more views from the summit! and a weather station.


heading down some scree. PC: David

After admitting to myself that yes, I would have to walk back through the grizzly-infested woods, we packed up and started heading down.  And then we started seeing people.  Lots of people… heading to the summit after noon!  Huge groups of people.  People playing music out of mini radios.  People using ukulele cases as backpacks because they forgot their actual backpacks.  People with dogs that randomly attacked David’s leg.  People who didn’t even seem to have bear spray.  ALL THE PEOPLE!  As usual, the folks of the Canadian Rockies seem to do their hiking in the afternoon.  Apparently, lots of people ignore the scary grizzly sign after all!


heading back down towards the forest and GRIZZLIES. PC: David

Thankful for all of the bear deterrents in the form of other human beings, we made our way down with significantly less bear-anxiety, living to hike another day!  The end!


plentiful wildflowers in the forest… the forest full of GRIZZLIES


2 thoughts on “Hiking Kananaskis: Mt. Indefatigable

  1. OK so I have other words. Those other words are “I hate you.” (<— the jealousy talking).

    Ummm that looks stupid awesome. And I, being a biologist (ahem ahem) with some experience in wildlife-y things (cough cough), I can understand the grizzly sign, and was pretty cool with it when you said you didn't see anyone else. Then I was sad when you talked of the hoards of people. Some because people are generally annoying (ESPECIALLY THE ONES THAT PLAY MUSIC FROM THEIR BACKPACKS AS IF EVERYONE WANTS TO HEAR YOUR MUSIC &^&^%$$#$ anyway sore spot), but mostly because there is something to asking people to avoid a trail due to wildlife (in this case grizzly) use. Sure it seems like grizzlies just eat our faces, but in reality they don't eat hardly any faces (of humans), and they can be really sensitive to human use. SOOOOO I get it. (also, grizzlies may be on to something with avoiding the humans…. and if they need to eat one, they should focus on ones playing music).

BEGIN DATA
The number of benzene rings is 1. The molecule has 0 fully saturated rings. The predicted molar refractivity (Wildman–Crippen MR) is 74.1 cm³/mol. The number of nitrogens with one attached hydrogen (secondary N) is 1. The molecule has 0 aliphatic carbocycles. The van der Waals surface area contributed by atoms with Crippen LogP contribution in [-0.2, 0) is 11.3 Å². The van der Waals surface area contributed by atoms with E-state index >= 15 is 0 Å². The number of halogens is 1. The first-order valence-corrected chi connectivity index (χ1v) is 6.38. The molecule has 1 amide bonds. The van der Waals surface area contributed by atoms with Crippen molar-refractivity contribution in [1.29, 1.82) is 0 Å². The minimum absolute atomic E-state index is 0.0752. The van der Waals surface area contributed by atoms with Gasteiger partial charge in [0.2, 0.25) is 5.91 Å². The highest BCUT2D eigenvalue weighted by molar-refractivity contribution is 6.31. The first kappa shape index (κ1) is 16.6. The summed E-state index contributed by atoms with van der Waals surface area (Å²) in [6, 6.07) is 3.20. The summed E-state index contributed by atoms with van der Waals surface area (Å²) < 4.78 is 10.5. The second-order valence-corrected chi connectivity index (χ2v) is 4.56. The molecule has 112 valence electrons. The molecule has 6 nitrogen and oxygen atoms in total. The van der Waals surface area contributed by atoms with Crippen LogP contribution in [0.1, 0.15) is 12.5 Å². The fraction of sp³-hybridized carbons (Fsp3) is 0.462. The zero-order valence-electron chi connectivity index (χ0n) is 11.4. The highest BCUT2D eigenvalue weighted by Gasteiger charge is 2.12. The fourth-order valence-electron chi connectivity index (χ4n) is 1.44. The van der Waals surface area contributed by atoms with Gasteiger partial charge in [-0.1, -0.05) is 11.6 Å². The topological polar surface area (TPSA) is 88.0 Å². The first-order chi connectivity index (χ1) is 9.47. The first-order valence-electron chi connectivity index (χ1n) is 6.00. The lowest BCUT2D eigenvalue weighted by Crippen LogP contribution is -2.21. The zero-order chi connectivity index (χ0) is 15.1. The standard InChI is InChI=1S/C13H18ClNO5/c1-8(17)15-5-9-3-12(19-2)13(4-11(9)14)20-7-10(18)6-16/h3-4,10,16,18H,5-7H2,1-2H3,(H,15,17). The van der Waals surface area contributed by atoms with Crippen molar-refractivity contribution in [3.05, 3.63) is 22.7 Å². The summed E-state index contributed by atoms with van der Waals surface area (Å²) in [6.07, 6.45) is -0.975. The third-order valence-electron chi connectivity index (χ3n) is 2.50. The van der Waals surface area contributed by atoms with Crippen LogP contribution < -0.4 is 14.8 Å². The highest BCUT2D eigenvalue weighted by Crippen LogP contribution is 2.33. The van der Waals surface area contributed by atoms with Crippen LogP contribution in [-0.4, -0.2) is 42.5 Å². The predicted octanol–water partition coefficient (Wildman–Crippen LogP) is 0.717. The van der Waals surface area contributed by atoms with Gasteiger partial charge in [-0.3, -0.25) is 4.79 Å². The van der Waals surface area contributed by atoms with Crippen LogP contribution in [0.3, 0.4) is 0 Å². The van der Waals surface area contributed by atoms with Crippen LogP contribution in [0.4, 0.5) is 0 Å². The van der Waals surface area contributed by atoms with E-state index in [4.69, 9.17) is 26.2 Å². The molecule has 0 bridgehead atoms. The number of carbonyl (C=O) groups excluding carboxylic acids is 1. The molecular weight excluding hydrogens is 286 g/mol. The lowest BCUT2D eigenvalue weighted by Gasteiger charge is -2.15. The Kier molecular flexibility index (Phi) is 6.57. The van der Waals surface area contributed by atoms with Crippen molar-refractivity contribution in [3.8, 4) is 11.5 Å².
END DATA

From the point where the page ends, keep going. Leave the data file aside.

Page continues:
• yeah so when we saw that sign we literally stared at it for 10 minutes and i hemmed and hawed and was generally super cranky because i didn’t want to cross the sign. and like i thought it was a big deal and felt weird about it? but yeahhhh apparently everyone ignores it. so uhm… that’s probably not like… the best.

      also how do you feel about using radios in grizzly territory? i thought it was actually kind of smart because you’re announcing your presence? but those people probably weren’t doing it for that reason….

      soooo yeah anyway, i think a lot of the hiking around there is kind of like franconia ridge.. a lost cause in terms of limiting human activity? ah ha ha #positivity